power the jobsite | flex

power the jobsite | flex

The FLEX 24V Brushless " 2-Speed Drill Driver with Turbo Mode dominates drilling applications with industry-leading torque (1,400 in-lbs). Durable tool construction further ensures you're equipped for the long haul.

how to sharpen used and dull drill bits (by hand!!) : 11 steps (with pictures) - instructables

how to sharpen used and dull drill bits (by hand!!) : 11 steps (with pictures) - instructables

Have you tried to drill something recently and noticed your bits aren't cutting like they used to? Maybe some of your bits are so bad, you can't even get through wood or soft metals anymore without creating a plume of smoke and high shrieking squeaks. Well before you head over to the hardware store to buy yourself a brand new box of drill bits, try this simple technique first and save yourself a lot of time and money!

Sharpening bits is a tricky task. When I started my job as a machinist nine years ago, my trainer was skeptical about using any kind of automatic machine or fixture to re-sharpen our drill bits. In fact, youll notice that most of those fixturing devices or machines cost a lot of money, and very rarely do they ever give you something close to a factory sharpen (unless of course you fork out enough to buy an industrial sharpener). So whats going to be demonstrated here is a kind of lost artsharpening by hand on a belt sander or bench grinder.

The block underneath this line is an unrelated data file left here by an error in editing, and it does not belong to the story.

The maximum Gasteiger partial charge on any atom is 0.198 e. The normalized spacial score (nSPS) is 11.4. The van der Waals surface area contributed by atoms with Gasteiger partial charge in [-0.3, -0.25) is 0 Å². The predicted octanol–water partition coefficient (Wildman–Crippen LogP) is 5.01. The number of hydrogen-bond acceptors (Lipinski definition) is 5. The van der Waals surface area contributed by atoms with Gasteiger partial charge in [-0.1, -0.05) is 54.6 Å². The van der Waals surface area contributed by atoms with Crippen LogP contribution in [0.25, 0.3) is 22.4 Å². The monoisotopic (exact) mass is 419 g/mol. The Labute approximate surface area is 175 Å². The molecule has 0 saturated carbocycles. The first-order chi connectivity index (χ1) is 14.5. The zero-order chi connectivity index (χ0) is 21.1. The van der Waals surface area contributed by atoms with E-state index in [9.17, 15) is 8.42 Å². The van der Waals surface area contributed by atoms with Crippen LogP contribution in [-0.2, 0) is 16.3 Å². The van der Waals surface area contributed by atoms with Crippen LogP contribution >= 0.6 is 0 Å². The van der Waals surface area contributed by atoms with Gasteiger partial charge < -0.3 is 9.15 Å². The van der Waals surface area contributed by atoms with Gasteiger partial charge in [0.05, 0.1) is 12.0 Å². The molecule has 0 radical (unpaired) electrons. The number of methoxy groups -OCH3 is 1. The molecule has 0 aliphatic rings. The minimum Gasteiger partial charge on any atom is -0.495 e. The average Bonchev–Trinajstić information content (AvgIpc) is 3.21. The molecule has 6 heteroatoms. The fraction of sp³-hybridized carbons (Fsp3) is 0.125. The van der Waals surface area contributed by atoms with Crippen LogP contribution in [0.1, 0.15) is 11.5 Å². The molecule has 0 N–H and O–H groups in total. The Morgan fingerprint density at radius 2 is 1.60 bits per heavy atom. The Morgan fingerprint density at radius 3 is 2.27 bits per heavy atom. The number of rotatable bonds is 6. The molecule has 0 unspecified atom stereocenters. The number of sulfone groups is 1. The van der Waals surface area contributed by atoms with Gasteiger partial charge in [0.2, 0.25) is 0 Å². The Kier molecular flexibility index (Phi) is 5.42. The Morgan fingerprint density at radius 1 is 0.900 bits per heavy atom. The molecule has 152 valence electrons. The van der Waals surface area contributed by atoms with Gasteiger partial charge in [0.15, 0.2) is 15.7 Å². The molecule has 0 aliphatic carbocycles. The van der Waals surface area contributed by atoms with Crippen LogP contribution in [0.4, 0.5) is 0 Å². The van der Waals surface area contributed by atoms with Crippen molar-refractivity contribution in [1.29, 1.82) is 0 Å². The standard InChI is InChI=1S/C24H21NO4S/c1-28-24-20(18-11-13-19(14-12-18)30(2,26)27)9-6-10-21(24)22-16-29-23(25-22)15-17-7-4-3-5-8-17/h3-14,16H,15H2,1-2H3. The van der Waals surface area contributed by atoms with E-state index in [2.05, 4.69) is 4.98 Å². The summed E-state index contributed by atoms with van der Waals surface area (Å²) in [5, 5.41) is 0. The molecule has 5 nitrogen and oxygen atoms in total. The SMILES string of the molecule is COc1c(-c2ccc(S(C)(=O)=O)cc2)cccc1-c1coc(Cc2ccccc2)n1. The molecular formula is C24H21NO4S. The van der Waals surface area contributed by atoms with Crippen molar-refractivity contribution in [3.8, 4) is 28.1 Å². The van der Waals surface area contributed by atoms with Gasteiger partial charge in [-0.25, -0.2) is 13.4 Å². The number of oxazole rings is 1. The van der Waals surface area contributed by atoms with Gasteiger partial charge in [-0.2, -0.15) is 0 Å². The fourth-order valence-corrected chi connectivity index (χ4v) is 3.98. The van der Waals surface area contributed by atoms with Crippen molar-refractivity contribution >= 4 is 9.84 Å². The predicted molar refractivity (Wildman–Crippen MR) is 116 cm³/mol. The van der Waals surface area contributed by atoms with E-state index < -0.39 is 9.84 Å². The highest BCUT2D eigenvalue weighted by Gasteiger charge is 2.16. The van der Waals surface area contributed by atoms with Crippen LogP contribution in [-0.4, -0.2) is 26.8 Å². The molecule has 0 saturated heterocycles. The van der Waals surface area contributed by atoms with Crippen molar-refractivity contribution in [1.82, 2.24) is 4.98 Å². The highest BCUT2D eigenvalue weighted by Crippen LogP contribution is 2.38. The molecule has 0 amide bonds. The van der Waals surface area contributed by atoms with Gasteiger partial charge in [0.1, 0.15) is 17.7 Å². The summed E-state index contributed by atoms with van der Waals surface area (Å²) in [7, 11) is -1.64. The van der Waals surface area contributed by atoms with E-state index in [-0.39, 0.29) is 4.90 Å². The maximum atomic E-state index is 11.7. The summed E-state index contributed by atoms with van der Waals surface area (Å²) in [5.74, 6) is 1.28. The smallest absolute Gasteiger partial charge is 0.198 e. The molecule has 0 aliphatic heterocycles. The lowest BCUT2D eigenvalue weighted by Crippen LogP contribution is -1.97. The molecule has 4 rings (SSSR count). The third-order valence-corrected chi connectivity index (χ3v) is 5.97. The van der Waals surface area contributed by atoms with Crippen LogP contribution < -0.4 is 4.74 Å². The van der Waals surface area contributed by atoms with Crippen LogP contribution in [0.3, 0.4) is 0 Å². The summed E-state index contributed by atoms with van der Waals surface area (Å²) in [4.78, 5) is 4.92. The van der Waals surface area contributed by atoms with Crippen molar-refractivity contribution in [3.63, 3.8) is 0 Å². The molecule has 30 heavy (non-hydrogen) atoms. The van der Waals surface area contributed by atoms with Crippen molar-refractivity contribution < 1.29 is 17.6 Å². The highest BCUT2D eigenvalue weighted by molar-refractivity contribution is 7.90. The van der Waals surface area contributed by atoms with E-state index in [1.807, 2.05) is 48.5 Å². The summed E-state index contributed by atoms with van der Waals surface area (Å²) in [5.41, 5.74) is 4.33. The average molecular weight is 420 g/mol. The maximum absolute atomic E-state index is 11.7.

Now, Im not saying that after this tutorial, youll be able to achieve a perfectly sharp drill bit, but it will get you through the next job until you get enough practice to really put an edge on your cutting tools. My trainer and I have gotten so good, in fact, that whenever were given those cheap HSS China bits (that pretty much everyone has in their garage), well pull them right out of the box and sharpen them before their first use.